Alum grapples way to victory in rising sport: beach wrestling

4 – minute read

Stepping onto a warm, sandy beach in Barbados, Jabari Irons already knew he was a champion.


“When I compete, I train to win,” said Irons.


The first-time Barbados Open Grand competitor beat six others in his weight class but ultimately lost by one point to three-time Pan-American Champion Yurieski Torreblanca of Cuba.


A veteran traditional wrestler, Irons joined the up-and-coming category of beach wrestling after suffering a rib injury in spring 2022 — five weeks before the U.S. Open freestyle wrestling tournament. The injury required six to eight weeks to heal.


“I needed to figure out what I was going to do,” said Irons. “Either sit around and do nothing or take my chances with the beach wrestling.”

FGCU grad
FGCU grad
Irons is heavily involved in his students’ success at Irons Elite Wrestling Club.

Beach wrestling is easier on the ribs, he said, because this style of wrestling doesn’t use what is known as a gut wrench, a technique where you lock up your opponent and do a side roll.


Past injury or not, Irons is hungry. He wants to place in the U.S. Open and get selected for the national team; he wants to do well in the World Championship to get ranked worldwide; and he wants to compete in the international tournaments between the U.S. Open and the World Championship.


Just like an injury got him into beach wrestling, it was an injury in high school that led Irons into wrestling. As a freshman football player in high school, Irons got hurt riding dirt bikes and wouldn’t have been able to return to the field until two months after the start of the season.


Playing around with friends one day, Irons said someone started bragging that “they could beat anyone there because they’d joined the high school wrestling team.”

“And I thought, ‘OK, I’ll see about that,’” said Irons with a laugh. “I was already a physical kid, and fighting and roughhousing was always something that I would do for fun. So I was like, there’s a sport that teaches you how to fight for free?”


It changed his life.


“The mindset and lessons that wrestling taught, you can’t replicate,” said Irons. “The mental fortitude it gives you. Wrestling is a team sport, but when it comes down to it, it’s you against the person in front of you. It forces you to take accountability. If you lose, who will you blame?”


It was that mental fortitude that got him through what he calls his “soft introduction” to homelessness when, at 14, he had to flee his home because of violence. He stayed with friends, family members and people from his church through the summer that year, eventually landing with his father for the last two years of high school.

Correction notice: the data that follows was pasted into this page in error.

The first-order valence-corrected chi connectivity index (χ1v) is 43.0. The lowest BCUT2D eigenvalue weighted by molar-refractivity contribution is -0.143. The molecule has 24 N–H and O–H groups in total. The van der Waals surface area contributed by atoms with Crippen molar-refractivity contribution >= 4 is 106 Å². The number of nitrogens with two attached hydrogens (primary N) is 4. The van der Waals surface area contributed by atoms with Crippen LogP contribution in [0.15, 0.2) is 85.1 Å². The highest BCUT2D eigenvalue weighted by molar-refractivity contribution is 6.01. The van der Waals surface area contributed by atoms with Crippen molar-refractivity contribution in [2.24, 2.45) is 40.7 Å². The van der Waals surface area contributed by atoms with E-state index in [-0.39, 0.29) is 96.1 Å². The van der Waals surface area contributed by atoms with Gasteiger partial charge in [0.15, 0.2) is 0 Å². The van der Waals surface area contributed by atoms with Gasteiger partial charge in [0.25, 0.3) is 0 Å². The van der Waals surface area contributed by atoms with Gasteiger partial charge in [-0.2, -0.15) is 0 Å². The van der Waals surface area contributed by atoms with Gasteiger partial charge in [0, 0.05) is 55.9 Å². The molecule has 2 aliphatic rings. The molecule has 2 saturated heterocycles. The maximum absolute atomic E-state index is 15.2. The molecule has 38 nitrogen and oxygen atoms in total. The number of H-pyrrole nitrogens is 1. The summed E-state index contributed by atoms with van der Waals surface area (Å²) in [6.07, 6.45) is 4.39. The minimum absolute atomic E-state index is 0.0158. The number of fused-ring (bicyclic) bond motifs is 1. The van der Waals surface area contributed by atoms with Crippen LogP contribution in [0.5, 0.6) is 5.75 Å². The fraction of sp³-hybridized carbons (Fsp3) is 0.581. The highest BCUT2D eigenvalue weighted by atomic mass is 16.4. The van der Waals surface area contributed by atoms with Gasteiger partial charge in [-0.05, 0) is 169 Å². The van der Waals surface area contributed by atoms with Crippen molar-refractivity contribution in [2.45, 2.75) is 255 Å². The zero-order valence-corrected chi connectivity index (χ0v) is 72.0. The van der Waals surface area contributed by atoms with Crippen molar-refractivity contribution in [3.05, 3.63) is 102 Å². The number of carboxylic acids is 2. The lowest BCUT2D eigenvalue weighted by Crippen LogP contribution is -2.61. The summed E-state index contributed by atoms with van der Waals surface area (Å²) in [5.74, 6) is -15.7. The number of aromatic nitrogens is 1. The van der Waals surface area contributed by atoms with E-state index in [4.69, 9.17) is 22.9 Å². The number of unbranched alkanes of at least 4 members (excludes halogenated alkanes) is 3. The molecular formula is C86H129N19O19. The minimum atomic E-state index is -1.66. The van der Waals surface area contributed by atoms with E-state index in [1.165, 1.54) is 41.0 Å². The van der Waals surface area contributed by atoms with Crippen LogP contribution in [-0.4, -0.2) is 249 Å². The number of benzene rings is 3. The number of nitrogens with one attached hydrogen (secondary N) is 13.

FGCU grad
At Irons Elite Wrestling Club, Jabari Irons teaches boxing, wrestling, jiu-jitsu and Muay Thai to students 5 and older.

He was still pursuing wrestling during his time at college in Georgia when he and his friend experienced the nightmare of gun violence. Irons’ friend, whom he calls “a literal angel on Earth,” was killed despite Irons’ attempts to protect him. Irons was shot twice.


“It was very sad and scary as I was being rushed to the hospital,” said Irons. “The only thing running through my mind was, ‘I didn’t help enough people during my time on Earth. Give me more chances to touch lives on Earth.’ I ended up making it through, and that’s the main reason I started this business.”

At Irons Elite Wrestling Club, he teaches boxing, wrestling, jiu-jitsu and Muay Thai to students 5 and older. Irons is heavily involved in his students’ success. To date, he has helped at least eight students obtain full-ride college scholarships, thanks to his extensive network.


Irons thinks about his friend all the time. His fading scars remind him to “attack [his] dreams because you never know if today might be your last.”


The real homelessness, he said, happened during the COVID-19 pandemic. His roommates at the time disapproved of him continuing to give private wrestling lessons during lockdown. They told him he had to give it up or leave. He chose to leave. Irons spent the next two months living in hotels.


Irons enrolled in the FGCU Complete program and found housing. He went on to earn a bachelor’s degree in integrated studies with a minor in entrepreneurship.


“I was 23 years old, and I didn’t want to waste time anymore,” said Irons. “I wanted a career.”


Irons’ next goal is the U.S. Open in August. But first he has an international beach tourney in Jamaica.


“I try not to think about the possibilities,” he said. “I try to take the next step to where I want to go. I don’t let anything hold me back.”

Subscribe to 360